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While working in the cavernous Gare Montparnasse set in Shepperton Studios, London, prepping a Steadicam Segway for Larry McConkey's stunning opening shot for Martin Scorcese's Hugo, my partner, Ulrich Kahlert, and I began designing the third-generation Steadicam Segway, the Steadiseg. Ulrich was the inventor of the Segway handsfree steering system, and had seen his invention pass through two generations of improvements from his original prototype, but it quickly became evident that we had go further to meet the demands this film would put on the machine.
Our first problem was weight-carrying capacity. The machine could not support the heavy load of the twin-Alexa Pace 3D Steadicam rig without the hard mount bending and flexing. Our second problem was safety. The unguarded wheels would catch on any obstacle and climb it, potentially flipping the machine over. Third was comfort. The saddle caused knee strain when used for a whole working day. Last was durability. By the end of that—admittedly heavy—shoot, the machine needed attention to bring it back to working condition. Ulrich and I decided to to build a Steadicam Segway that would overcome all those problems, and since then, we haven't had one single component back for repair, despite having machines working full time in rental companies all over the world, some of which have worked on two Olympic Games.
The bulk of our costs is in materials and machining. For the Steadiseg saddle, we use aircraft aluminium, custom bronze bushings, and full-grain leather. It's the only saddle that is adjustable not just for height and fore–aft placement for balancing different weights of Steadicam rig, but for distance between legs, distance between front of leg and rear of leg, distance in height between knee and calf muscle—and all four pads are continuously and independently adjustable angularly to accommodate differing musculature. You can also quickly tailor the saddle by an independent spindle that allows you to go from snug fit for working on rough ground, to a loose fit for working on level ground. And then we have comfort. Instead of plastic we put full-grain leather between your legs. Finally, the Steadiseg saddle rotates about the horizontal plane, by means of an adjustable, self-centring swivel, which greatly reduces knee strain when turning.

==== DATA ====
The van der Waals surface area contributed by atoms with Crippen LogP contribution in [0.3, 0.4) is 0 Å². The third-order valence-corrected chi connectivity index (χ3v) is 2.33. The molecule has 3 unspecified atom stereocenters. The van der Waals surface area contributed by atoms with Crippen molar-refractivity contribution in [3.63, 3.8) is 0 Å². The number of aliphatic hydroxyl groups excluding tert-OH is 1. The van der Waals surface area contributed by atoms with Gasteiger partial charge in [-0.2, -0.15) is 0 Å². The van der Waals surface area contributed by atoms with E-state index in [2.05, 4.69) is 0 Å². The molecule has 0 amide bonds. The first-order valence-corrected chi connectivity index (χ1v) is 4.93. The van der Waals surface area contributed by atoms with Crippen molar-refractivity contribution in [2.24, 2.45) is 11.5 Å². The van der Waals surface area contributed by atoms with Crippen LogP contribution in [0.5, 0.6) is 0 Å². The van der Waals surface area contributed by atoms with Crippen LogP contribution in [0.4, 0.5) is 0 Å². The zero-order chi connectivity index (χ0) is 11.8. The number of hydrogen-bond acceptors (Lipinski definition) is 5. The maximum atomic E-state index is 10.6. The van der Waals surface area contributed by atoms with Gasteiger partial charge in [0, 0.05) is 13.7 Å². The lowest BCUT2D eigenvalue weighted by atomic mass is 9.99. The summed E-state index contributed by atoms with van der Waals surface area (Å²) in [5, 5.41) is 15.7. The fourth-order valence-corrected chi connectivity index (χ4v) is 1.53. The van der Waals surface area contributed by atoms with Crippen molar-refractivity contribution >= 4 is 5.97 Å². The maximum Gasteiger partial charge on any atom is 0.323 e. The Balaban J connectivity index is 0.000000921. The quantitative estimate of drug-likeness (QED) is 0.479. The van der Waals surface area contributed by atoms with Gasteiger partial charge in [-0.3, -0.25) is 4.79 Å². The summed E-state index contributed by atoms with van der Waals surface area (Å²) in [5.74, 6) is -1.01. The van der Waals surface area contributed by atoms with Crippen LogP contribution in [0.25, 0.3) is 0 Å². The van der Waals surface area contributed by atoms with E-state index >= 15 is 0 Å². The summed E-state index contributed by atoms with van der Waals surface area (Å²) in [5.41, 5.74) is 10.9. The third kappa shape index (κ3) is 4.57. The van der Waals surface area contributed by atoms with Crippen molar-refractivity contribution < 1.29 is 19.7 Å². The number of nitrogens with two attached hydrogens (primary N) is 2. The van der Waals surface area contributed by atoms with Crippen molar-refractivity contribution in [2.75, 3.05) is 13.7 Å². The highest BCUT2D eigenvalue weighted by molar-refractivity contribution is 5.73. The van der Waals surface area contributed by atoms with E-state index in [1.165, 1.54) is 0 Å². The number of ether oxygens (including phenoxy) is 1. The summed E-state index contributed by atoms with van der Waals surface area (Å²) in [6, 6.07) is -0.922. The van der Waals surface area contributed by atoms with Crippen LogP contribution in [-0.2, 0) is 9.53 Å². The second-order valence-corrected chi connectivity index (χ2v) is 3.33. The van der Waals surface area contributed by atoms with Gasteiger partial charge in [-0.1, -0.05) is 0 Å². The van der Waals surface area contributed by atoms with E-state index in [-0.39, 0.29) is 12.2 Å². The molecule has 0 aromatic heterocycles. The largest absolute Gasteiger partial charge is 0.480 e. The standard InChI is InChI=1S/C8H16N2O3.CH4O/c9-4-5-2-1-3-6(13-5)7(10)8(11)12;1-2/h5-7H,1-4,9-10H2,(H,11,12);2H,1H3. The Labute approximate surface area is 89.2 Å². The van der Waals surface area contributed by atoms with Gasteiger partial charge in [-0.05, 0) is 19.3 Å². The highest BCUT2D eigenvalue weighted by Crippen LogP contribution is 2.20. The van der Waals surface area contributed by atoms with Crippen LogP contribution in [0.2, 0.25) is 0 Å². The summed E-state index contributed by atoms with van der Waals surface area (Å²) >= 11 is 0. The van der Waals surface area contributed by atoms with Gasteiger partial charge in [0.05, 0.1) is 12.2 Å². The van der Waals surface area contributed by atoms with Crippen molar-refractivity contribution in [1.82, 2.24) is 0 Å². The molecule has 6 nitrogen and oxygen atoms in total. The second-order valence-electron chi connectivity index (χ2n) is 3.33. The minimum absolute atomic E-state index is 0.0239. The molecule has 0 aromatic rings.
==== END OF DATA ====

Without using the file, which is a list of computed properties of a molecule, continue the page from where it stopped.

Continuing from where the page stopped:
For our hard mount, we use precision steel tubing, hand welded to drop-forged steel rosettes that are vacuum hardened on the outside only, so leaving the interior ductile and maximally resistant to fracturing. We've tested the hard mount to three times a maximum Steadicam load over rough ground—without the benefit of a sprung Steadicam arm—and have yet to break it. To cover and protect the wheels from accidental contact with set and actors, we use spun aircraft aluminium for the load-bearing inner fenders, and vacuum-moulded polypropylene—the material truck mudguards are made from—for the outers. This material is so strong that it never stress fractures, but so soft that it won't scratch a wooden prop.
We set out to make as good a machine as we could, aiming at a pro market that expects high standards, and we're happy with the result. Our machine is much safer, stronger, and more comfortable than previous generations. We know it's expensive, and apologise for that. We fully understand that it may be outside of many people's budget, but hope that if you buy one, you'll see a quick return on your investment, and enjoy using it for many years.
Whether you buy with us or not, please read our Steadiseg User Manual for riding and safety instructions. Steadicam Segway is a lot safer and a great deal more fun when done correctly.
Chris and Ulrich